Electoral Bonds: Seeking Secretive Funds, Modi Govt Overruled RBI

Nitin Sethi

The first part of #PaisaPolitics, an exclusive HuffPost India investigation into how the Modi government brought untraceable funds into Indian politics. Read part two here and three here

NEW DELHI — Days before unveiling electoral bonds, a secretive way to channel money to political parties, the Narendra Modi government pretended to ask the Reserve Bank of India (RBI) for its opinion, only to summarily dismiss the central bank’s reservations, previously unpublished documents obtained by HuffPost India reveal. 

The undue haste shown by the government was striking given how serious the RBI’s objections were, the following account — based on these documents— shows.

Thus far, electoral bonds worth at least Rs 6,000 crore have been sold since March 2018. Of the first tranche, worth Rs 222 crore, the BJP has garnered 95% of the money according to data compiled by the Association for Democratic Reforms. 

On a Saturday four days before Budget Day in 2017, a senior tax official spotted a wrinkle in the presentation the finance minister was scheduled to make before Parliament.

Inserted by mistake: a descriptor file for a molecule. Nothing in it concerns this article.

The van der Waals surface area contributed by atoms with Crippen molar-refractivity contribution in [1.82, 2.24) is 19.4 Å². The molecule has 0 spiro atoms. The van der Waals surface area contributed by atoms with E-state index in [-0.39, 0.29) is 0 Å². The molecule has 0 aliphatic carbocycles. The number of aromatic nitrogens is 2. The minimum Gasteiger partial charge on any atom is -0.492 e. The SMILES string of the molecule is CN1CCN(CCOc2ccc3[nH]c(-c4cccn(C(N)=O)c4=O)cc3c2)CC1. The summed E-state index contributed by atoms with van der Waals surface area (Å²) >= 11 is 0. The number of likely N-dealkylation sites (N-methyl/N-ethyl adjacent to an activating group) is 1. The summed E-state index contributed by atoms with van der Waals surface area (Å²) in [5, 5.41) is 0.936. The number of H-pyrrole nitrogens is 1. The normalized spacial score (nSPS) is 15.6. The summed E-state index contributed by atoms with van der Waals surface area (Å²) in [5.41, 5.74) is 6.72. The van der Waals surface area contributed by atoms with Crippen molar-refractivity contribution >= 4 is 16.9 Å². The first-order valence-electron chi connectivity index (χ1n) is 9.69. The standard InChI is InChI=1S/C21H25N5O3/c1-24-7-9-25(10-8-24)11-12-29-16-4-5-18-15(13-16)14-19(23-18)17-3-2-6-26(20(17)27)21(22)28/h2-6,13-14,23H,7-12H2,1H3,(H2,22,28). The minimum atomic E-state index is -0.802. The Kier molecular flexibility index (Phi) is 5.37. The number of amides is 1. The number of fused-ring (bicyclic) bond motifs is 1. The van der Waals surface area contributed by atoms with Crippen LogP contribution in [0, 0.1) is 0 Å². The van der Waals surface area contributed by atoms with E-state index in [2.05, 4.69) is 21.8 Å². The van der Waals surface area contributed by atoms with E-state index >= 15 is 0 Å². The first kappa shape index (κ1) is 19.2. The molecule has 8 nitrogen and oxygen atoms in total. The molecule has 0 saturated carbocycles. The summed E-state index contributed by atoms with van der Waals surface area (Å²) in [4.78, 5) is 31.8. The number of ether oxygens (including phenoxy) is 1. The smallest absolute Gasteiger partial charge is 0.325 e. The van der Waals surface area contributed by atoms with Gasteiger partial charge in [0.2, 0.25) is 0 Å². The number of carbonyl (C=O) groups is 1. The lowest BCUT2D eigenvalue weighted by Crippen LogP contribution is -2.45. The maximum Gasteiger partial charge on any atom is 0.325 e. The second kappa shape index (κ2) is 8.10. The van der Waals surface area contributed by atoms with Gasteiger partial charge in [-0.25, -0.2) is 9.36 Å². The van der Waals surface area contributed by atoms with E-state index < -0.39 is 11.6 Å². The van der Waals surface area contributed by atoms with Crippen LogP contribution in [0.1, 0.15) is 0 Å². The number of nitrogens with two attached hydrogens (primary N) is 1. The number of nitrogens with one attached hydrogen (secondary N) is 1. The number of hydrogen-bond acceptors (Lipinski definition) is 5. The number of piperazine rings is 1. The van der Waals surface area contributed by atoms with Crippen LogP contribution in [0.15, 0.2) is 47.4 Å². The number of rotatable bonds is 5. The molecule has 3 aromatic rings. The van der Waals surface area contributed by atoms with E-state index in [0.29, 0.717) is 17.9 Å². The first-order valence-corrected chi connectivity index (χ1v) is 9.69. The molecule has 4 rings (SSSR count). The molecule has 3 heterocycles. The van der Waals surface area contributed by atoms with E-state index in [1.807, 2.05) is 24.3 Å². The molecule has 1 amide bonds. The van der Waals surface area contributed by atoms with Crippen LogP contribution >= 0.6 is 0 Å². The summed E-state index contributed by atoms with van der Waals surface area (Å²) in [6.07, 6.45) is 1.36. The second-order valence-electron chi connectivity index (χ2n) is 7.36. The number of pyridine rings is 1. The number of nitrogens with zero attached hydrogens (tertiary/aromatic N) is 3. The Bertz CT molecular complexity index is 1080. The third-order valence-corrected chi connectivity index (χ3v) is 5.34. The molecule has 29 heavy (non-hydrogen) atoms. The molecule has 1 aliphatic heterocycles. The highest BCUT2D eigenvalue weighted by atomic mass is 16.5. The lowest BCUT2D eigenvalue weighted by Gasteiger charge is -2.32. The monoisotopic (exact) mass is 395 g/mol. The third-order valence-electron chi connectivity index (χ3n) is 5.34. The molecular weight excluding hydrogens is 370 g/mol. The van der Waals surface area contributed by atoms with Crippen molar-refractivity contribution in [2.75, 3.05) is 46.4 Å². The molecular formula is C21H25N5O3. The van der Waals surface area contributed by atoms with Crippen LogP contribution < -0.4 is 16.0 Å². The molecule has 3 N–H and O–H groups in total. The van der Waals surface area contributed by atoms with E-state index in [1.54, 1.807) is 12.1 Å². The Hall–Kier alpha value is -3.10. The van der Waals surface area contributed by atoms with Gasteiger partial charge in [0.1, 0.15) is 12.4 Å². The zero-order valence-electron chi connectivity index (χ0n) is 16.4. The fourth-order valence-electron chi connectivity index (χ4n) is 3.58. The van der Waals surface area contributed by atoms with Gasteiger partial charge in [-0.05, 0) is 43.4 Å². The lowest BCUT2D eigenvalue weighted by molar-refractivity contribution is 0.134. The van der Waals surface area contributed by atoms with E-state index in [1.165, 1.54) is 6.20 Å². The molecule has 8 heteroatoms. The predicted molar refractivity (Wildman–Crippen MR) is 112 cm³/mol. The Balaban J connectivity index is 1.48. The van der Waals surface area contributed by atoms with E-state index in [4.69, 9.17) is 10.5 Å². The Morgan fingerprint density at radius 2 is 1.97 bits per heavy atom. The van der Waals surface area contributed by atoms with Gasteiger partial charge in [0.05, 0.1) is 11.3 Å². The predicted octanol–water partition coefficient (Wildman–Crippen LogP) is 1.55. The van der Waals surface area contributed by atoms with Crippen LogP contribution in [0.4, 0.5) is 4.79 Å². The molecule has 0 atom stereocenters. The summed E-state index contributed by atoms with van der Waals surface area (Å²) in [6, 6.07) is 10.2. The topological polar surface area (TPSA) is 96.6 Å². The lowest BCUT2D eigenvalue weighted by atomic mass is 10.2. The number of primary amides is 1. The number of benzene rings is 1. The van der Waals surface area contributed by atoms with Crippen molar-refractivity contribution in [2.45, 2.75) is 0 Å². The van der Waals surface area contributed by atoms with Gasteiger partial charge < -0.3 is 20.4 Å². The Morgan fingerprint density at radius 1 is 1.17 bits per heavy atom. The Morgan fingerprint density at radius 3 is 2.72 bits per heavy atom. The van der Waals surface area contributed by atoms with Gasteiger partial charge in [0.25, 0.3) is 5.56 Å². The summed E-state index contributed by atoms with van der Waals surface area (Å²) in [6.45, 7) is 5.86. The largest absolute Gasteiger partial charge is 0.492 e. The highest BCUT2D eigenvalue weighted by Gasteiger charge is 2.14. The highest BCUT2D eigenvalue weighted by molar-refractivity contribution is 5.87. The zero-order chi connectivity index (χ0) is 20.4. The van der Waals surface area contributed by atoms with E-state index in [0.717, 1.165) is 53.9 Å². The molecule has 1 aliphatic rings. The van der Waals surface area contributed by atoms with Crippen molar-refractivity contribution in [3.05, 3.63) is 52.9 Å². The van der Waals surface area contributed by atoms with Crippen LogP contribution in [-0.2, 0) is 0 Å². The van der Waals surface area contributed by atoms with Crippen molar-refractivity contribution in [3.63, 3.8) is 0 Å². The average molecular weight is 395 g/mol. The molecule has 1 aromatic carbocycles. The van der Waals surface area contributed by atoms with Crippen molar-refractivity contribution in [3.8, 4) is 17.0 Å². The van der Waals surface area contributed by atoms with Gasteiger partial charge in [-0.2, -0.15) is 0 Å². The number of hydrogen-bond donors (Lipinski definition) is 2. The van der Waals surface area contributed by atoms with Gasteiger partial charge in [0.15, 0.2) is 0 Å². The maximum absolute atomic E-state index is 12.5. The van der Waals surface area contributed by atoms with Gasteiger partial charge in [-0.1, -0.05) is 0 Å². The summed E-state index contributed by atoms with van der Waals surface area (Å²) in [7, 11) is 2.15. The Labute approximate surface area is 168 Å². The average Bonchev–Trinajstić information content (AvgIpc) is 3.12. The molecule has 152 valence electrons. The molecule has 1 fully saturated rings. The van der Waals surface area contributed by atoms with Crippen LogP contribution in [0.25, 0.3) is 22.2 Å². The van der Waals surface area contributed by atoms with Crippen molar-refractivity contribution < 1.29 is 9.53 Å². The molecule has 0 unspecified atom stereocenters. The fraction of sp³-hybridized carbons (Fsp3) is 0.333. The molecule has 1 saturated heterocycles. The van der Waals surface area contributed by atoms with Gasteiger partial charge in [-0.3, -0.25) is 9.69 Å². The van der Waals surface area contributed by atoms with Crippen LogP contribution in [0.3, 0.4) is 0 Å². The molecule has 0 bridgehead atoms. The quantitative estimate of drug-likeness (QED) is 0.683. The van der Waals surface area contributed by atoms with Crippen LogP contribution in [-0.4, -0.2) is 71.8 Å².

In his speech on February 1, 2017, Arun Jaitley, India’s finance minister at the time, planned to unveil “electoral bonds”: a controversial, legally-sanctioned instrument that would allow corporations and other legal entities to anonymously funnel unlimited amounts of money to political parties. 

If written into law, these anonymised electoral bonds would legalise the influence of big business and open the opportunity for offshore money to pour into Indian politics.

But there was a hitch — the RBI had to be brought on board first.

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Legalising these anonymous donations would need amendments to the Reserve Bank of India Act, the tax official wrote in a note dated January 28, 2017, to his superiors in the finance ministry.  He drafted the proposed amendment and sent it up the...

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